The first time Paul Lancaster went to the Metropolitan Museum of Art in New York, he stopped in front of a painting by the 19th century Post-Impressionist master Henri Rousseau and remarked, "This fellow paints kind of like I do."
He was right. At that point, Lancaster had been making paintings for most of his life. Like Rousseau, he tended to focus on naive impressions of exotic, flourishing scenes — not particularly childlike in execution, but intent on a wide-eyed view of the world as a magical playground filled with wild animals and plain-clothed women.
But unlike Rousseau, Lancaster never received formal training. The 83-year-old artist taught himself to paint as a child in the 1930s and '40s, and he continues to work from his studio just outside Nashville — several of the paintings in A World of His Own, the current exhibition of his work at The Parthenon, were created within the past 10 years. A recent photograph of the artist at work shows him steadying his paintbrush by holding his right hand with his left. Even as his body ages, he remains determined to get every detail just right.
Lancaster's muted color palette could have been lifted from a mid-'80s issue of Country Living. Imagine the patterns and tones of William Morris wallpaper combined with Henri Matisse's forms, but with a certain Dr. Seuss whimsy thrown in. Perhaps Howard Finster, another self-taught Southern master, would have made similar work, had he access to Lancaster's subtle sense of color and harmonious view of the world.
In "Earth Mother," an oil painting from 1996, motifs of women rise from the landscape the way a similar painting might show angels forming directly from the sky. The painting's vertical composition allows Lancaster to include layers of landscape all at once — from tiny blades of grass to wild jungle flowers, thin chutes of trees, a flicker of fireflies and puffed-up cotton candy clouds. The bottom half of the canvas bisects the hill in the foreground, like a cartoon that zooms in on the secret life that exists just beneath the surface of a toadstool or a fairy mountain.
In this way, Lancaster creates a way to see what's on the other side of his grassy vista. The little girls playing along the path with their arms raised have nothing to fear — there are no sinister elements here. But like Henry Darger's famous depictions of his imaginary Vivian Girls, Lancaster's innocent perspective does not necessitate a sterile, whitewashed palate. There may not be danger, but make no mistake: These paintings are far from boring.
In "Still Life With Two Views," for example, Lancaster paints little more than a tablecloth, a scattering of fruit and a vase filled with flowers. And yet the resulting picture is as astoundingly intricate and buzzing with action as any of Darger's Vivian Girl adventures. Lancaster fills the tablecloth with rows of flowers, leaves and berries that pour off the tabletop like a waterfall. The two views of the painting's title come from the cropped windows at either side of the table, which open onto a world of Japanese cherry blossoms and a wandering couple far off in the distance. There's even a small nest of blue robin's eggs balanced on one of the branches.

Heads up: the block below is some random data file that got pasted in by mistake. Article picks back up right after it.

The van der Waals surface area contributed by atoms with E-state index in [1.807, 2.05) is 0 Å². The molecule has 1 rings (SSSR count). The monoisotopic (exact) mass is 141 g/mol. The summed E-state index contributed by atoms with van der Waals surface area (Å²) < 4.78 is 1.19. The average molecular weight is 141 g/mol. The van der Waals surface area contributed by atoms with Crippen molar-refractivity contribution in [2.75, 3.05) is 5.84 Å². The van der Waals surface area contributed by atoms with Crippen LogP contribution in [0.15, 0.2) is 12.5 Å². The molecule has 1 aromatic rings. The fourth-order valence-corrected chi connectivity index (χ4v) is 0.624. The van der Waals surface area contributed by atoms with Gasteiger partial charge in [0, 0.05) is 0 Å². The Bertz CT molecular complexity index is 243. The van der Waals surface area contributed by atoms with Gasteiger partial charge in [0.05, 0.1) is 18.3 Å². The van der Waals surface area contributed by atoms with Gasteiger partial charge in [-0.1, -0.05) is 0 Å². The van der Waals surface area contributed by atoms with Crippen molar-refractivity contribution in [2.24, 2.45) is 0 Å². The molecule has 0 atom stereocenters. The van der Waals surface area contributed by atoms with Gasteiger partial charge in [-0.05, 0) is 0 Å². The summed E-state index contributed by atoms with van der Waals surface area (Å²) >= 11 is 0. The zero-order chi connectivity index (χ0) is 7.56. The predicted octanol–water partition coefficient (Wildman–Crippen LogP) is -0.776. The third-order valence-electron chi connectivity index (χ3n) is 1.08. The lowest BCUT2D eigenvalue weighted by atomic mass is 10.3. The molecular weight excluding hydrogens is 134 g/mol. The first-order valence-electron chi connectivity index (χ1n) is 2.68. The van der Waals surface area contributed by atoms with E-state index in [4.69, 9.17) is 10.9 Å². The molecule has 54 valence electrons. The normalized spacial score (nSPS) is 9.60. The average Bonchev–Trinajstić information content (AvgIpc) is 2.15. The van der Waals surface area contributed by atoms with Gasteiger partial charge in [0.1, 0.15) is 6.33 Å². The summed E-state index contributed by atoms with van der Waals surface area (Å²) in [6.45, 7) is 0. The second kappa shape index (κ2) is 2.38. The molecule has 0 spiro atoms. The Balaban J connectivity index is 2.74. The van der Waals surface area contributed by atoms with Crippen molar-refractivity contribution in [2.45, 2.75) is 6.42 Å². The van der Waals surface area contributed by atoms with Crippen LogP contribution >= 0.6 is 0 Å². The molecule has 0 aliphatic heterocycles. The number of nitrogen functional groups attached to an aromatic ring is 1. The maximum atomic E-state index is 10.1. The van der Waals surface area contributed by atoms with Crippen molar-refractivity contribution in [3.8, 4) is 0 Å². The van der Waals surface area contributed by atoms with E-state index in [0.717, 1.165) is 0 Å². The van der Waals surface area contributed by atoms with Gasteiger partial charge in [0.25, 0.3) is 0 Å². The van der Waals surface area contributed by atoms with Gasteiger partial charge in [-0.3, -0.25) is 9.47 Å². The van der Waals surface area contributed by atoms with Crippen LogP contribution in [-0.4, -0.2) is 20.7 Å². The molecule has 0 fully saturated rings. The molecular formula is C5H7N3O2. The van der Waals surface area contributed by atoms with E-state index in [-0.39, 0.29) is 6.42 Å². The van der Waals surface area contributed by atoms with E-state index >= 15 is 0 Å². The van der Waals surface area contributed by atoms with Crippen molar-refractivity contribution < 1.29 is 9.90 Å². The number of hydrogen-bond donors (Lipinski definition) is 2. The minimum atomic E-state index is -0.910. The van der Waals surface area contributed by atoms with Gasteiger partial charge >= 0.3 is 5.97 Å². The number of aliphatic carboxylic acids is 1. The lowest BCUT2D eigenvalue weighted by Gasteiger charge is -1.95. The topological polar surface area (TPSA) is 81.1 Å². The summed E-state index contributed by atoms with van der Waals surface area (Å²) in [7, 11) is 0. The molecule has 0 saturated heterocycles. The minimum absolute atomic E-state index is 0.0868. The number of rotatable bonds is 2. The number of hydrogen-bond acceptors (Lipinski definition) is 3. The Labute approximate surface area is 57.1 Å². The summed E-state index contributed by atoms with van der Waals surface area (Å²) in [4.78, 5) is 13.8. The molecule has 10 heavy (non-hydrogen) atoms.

These careful details ground the tumult of impressionistic patterns Lancaster embellishes so well, like a version of Van Gogh's "Starry Night" as seen from a cottage in a Thomas Kinkade painting. And Lancaster straddles both artists' worlds — the visionary and the decorative — extremely well.
"Dance of Spring" shows three young girls dancing around a maypole in the forest, their long sashes tied around princess dresses, a brightly colored ribbon in each hand. It immediately calls to mind Matisse's "Dance" paintings, but unlike Matisse's flat colorfield backgrounds, Lancaster's true genius lies in his ability to fill every surface with obsessive detail. Some paintings, like "Nature's Pattern II" and "Butterfly Tree II," forgo all realistic subject matter and allow the artist to embellish the surface with ripples of calligraphic patterns.
Perhaps most telling is the Parthenon's inclusion of the artist's meticulously rendered forest scene dioramas and construction-paper collages. Like a dreamy page from Where the Wild Things Are or a dollhouse version of your childhood home, Lancaster's fantasy is wrapped in the guise of nostalgia, so his viewers' imagination regains its potential to shape worldviews. If only every artist was playful enough to have a collection of such childlike elements in their oeuvre, Lancaster might not be seen as "naive," but instead as trailblazing.